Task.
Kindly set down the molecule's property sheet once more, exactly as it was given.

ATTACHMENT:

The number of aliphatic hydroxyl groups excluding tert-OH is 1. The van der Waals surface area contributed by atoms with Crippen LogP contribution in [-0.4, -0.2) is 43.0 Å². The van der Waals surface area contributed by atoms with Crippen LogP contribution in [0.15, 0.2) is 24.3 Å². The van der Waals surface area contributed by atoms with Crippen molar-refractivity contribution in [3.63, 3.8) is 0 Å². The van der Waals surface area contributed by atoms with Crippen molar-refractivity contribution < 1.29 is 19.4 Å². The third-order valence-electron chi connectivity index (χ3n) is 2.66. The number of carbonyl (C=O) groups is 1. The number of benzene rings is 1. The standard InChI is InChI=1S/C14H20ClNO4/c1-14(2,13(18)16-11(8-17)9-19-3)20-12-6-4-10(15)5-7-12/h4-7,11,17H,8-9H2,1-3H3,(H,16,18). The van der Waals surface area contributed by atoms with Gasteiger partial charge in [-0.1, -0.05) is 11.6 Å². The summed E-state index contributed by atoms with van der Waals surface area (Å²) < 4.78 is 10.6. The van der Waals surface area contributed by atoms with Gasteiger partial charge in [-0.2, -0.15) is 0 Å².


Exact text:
The number of aliphatic hydroxyl groups excluding tert-OH is 1. The van der Waals surface area contributed by atoms with Crippen LogP contribution in [-0.4, -0.2) is 43.0 Å². The van der Waals surface area contributed by atoms with Crippen LogP contribution in [0.15, 0.2) is 24.3 Å². The van der Waals surface area contributed by atoms with Crippen molar-refractivity contribution in [3.63, 3.8) is 0 Å². The van der Waals surface area contributed by atoms with Crippen molar-refractivity contribution < 1.29 is 19.4 Å². The third-order valence-electron chi connectivity index (χ3n) is 2.66. The number of carbonyl (C=O) groups is 1. The number of benzene rings is 1. The standard InChI is InChI=1S/C14H20ClNO4/c1-14(2,13(18)16-11(8-17)9-19-3)20-12-6-4-10(15)5-7-12/h4-7,11,17H,8-9H2,1-3H3,(H,16,18). The van der Waals surface area contributed by atoms with Gasteiger partial charge in [-0.1, -0.05) is 11.6 Å². The summed E-state index contributed by atoms with van der Waals surface area (Å²) < 4.78 is 10.6. The van der Waals surface area contributed by atoms with Gasteiger partial charge in [-0.2, -0.15) is 0 Å².